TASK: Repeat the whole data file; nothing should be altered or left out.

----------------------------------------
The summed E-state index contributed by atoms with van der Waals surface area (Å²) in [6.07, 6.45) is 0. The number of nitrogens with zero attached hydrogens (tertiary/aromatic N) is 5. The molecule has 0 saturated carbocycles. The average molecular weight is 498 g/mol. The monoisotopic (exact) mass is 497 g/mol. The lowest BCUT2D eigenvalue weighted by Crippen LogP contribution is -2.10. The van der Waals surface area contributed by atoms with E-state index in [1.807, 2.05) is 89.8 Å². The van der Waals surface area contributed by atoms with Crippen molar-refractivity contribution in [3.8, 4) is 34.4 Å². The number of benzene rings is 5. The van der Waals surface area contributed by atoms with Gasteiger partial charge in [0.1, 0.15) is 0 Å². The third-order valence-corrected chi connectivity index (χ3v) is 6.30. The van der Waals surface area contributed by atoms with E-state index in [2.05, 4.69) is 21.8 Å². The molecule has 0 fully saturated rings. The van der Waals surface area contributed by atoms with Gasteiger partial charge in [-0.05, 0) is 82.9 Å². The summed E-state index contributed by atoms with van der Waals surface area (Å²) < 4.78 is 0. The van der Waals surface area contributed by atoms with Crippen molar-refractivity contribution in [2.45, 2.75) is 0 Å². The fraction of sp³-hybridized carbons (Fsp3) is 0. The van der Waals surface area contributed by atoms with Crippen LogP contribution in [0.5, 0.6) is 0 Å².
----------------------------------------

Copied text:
The summed E-state index contributed by atoms with van der Waals surface area (Å²) in [6.07, 6.45) is 0. The number of nitrogens with zero attached hydrogens (tertiary/aromatic N) is 5. The molecule has 0 saturated carbocycles. The average molecular weight is 498 g/mol. The monoisotopic (exact) mass is 497 g/mol. The lowest BCUT2D eigenvalue weighted by Crippen LogP contribution is -2.10. The van der Waals surface area contributed by atoms with E-state index in [1.807, 2.05) is 89.8 Å². The van der Waals surface area contributed by atoms with Crippen molar-refractivity contribution in [3.8, 4) is 34.4 Å². The number of benzene rings is 5. The van der Waals surface area contributed by atoms with Gasteiger partial charge in [0.1, 0.15) is 0 Å². The third-order valence-corrected chi connectivity index (χ3v) is 6.30. The van der Waals surface area contributed by atoms with E-state index in [2.05, 4.69) is 21.8 Å². The molecule has 0 fully saturated rings. The van der Waals surface area contributed by atoms with Gasteiger partial charge in [-0.05, 0) is 82.9 Å². The summed E-state index contributed by atoms with van der Waals surface area (Å²) < 4.78 is 0. The van der Waals surface area contributed by atoms with Crippen molar-refractivity contribution in [2.45, 2.75) is 0 Å². The fraction of sp³-hybridized carbons (Fsp3) is 0. The van der Waals surface area contributed by atoms with Crippen LogP contribution in [0.5, 0.6) is 0 Å².